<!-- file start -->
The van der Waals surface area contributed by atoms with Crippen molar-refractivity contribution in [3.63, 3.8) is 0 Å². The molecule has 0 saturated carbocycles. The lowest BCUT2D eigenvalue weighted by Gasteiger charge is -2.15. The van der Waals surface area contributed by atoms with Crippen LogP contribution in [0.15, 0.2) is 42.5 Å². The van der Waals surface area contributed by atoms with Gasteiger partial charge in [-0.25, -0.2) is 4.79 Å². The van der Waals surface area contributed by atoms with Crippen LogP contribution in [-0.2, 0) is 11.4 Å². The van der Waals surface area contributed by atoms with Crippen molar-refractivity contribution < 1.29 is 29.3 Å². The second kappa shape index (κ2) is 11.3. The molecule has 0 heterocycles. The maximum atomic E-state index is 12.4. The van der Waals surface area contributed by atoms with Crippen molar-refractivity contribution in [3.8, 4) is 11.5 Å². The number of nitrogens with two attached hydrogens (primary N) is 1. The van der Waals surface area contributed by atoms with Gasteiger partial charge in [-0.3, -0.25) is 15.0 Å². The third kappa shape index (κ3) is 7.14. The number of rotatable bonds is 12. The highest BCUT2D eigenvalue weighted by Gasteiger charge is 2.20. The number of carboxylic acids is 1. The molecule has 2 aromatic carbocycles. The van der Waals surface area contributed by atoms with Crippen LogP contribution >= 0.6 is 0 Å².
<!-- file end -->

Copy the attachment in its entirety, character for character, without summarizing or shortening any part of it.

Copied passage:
The van der Waals surface area contributed by atoms with Crippen molar-refractivity contribution in [3.63, 3.8) is 0 Å². The molecule has 0 saturated carbocycles. The lowest BCUT2D eigenvalue weighted by Gasteiger charge is -2.15. The van der Waals surface area contributed by atoms with Crippen LogP contribution in [0.15, 0.2) is 42.5 Å². The van der Waals surface area contributed by atoms with Gasteiger partial charge in [-0.25, -0.2) is 4.79 Å². The van der Waals surface area contributed by atoms with Crippen LogP contribution in [-0.2, 0) is 11.4 Å². The van der Waals surface area contributed by atoms with Crippen molar-refractivity contribution < 1.29 is 29.3 Å². The second kappa shape index (κ2) is 11.3. The molecule has 0 heterocycles. The maximum atomic E-state index is 12.4. The van der Waals surface area contributed by atoms with Crippen molar-refractivity contribution in [3.8, 4) is 11.5 Å². The number of nitrogens with two attached hydrogens (primary N) is 1. The van der Waals surface area contributed by atoms with Gasteiger partial charge in [-0.3, -0.25) is 15.0 Å². The third kappa shape index (κ3) is 7.14. The number of rotatable bonds is 12. The highest BCUT2D eigenvalue weighted by Gasteiger charge is 2.20. The number of carboxylic acids is 1. The molecule has 2 aromatic carbocycles. The van der Waals surface area contributed by atoms with Crippen LogP contribution >= 0.6 is 0 Å².